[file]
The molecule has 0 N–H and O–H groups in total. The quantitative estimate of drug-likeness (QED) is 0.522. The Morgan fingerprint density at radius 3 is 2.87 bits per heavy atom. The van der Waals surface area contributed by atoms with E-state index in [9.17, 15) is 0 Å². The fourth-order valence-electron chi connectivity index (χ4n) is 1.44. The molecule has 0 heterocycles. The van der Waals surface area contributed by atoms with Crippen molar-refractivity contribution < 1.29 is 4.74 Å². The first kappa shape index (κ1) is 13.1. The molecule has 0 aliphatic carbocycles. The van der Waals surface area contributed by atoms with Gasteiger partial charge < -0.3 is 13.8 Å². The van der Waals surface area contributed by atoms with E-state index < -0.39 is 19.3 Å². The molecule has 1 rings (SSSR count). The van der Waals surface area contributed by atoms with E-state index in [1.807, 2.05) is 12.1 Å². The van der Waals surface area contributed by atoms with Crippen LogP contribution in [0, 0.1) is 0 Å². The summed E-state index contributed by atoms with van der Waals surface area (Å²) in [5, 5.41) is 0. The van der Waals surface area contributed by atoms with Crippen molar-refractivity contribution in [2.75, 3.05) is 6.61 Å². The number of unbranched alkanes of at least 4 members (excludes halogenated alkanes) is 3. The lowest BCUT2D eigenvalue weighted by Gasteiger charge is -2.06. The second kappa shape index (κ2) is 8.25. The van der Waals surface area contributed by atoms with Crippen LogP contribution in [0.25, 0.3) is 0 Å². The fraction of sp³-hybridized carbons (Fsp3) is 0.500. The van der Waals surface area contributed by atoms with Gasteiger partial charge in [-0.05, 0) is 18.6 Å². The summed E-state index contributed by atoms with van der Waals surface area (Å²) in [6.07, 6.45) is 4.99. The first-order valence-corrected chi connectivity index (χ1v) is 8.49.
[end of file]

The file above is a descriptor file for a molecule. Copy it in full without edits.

The molecule has 0 N–H and O–H groups in total. The quantitative estimate of drug-likeness (QED) is 0.522. The Morgan fingerprint density at radius 3 is 2.87 bits per heavy atom. The van der Waals surface area contributed by atoms with E-state index in [9.17, 15) is 0 Å². The fourth-order valence-electron chi connectivity index (χ4n) is 1.44. The molecule has 0 heterocycles. The van der Waals surface area contributed by atoms with Crippen molar-refractivity contribution < 1.29 is 4.74 Å². The first kappa shape index (κ1) is 13.1. The molecule has 0 aliphatic carbocycles. The van der Waals surface area contributed by atoms with Gasteiger partial charge < -0.3 is 13.8 Å². The van der Waals surface area contributed by atoms with E-state index < -0.39 is 19.3 Å². The molecule has 1 rings (SSSR count). The van der Waals surface area contributed by atoms with E-state index in [1.807, 2.05) is 12.1 Å². The van der Waals surface area contributed by atoms with Crippen LogP contribution in [0, 0.1) is 0 Å². The summed E-state index contributed by atoms with van der Waals surface area (Å²) in [5, 5.41) is 0. The van der Waals surface area contributed by atoms with Crippen molar-refractivity contribution in [2.75, 3.05) is 6.61 Å². The number of unbranched alkanes of at least 4 members (excludes halogenated alkanes) is 3. The lowest BCUT2D eigenvalue weighted by Gasteiger charge is -2.06. The second kappa shape index (κ2) is 8.25. The van der Waals surface area contributed by atoms with Crippen LogP contribution in [0.25, 0.3) is 0 Å². The fraction of sp³-hybridized carbons (Fsp3) is 0.500. The van der Waals surface area contributed by atoms with Gasteiger partial charge in [-0.05, 0) is 18.6 Å². The summed E-state index contributed by atoms with van der Waals surface area (Å²) in [6.07, 6.45) is 4.99. The first-order valence-corrected chi connectivity index (χ1v) is 8.49.